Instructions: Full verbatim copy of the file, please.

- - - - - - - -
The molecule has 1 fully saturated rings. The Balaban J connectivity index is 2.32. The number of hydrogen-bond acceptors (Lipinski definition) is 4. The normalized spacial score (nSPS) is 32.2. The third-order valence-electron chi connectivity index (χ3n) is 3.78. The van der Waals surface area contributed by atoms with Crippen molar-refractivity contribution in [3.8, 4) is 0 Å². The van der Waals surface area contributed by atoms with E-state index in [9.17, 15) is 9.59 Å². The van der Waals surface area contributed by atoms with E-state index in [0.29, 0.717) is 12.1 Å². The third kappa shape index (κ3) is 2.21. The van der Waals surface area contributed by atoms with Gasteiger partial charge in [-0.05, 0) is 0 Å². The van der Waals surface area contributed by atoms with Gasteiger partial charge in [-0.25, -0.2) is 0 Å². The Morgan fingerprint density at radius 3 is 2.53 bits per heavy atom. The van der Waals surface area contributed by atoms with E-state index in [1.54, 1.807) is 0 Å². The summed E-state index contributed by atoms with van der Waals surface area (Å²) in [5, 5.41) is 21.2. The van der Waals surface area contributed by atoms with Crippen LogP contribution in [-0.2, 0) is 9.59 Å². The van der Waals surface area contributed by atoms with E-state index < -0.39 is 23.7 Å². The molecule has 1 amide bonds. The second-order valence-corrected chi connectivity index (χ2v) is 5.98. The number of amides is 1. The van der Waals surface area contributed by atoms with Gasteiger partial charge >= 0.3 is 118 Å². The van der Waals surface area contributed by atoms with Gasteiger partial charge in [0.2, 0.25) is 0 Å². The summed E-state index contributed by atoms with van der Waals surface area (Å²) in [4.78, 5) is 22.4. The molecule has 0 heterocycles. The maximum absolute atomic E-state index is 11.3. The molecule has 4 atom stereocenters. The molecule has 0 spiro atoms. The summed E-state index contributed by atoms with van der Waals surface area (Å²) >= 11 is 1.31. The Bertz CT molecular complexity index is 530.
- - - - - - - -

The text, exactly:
The molecule has 1 fully saturated rings. The Balaban J connectivity index is 2.32. The number of hydrogen-bond acceptors (Lipinski definition) is 4. The normalized spacial score (nSPS) is 32.2. The third-order valence-electron chi connectivity index (χ3n) is 3.78. The van der Waals surface area contributed by atoms with Crippen molar-refractivity contribution in [3.8, 4) is 0 Å². The van der Waals surface area contributed by atoms with E-state index in [9.17, 15) is 9.59 Å². The van der Waals surface area contributed by atoms with E-state index in [0.29, 0.717) is 12.1 Å². The third kappa shape index (κ3) is 2.21. The van der Waals surface area contributed by atoms with Gasteiger partial charge in [-0.05, 0) is 0 Å². The van der Waals surface area contributed by atoms with Gasteiger partial charge in [-0.25, -0.2) is 0 Å². The Morgan fingerprint density at radius 3 is 2.53 bits per heavy atom. The van der Waals surface area contributed by atoms with E-state index in [1.54, 1.807) is 0 Å². The summed E-state index contributed by atoms with van der Waals surface area (Å²) in [5, 5.41) is 21.2. The van der Waals surface area contributed by atoms with Crippen LogP contribution in [-0.2, 0) is 9.59 Å². The van der Waals surface area contributed by atoms with E-state index < -0.39 is 23.7 Å². The molecule has 1 amide bonds. The second-order valence-corrected chi connectivity index (χ2v) is 5.98. The number of amides is 1. The van der Waals surface area contributed by atoms with Gasteiger partial charge >= 0.3 is 118 Å². The van der Waals surface area contributed by atoms with Gasteiger partial charge in [0.2, 0.25) is 0 Å². The summed E-state index contributed by atoms with van der Waals surface area (Å²) in [4.78, 5) is 22.4. The molecule has 0 heterocycles. The maximum absolute atomic E-state index is 11.3. The molecule has 4 atom stereocenters. The molecule has 0 spiro atoms. The summed E-state index contributed by atoms with van der Waals surface area (Å²) >= 11 is 1.31. The Bertz CT molecular complexity index is 530.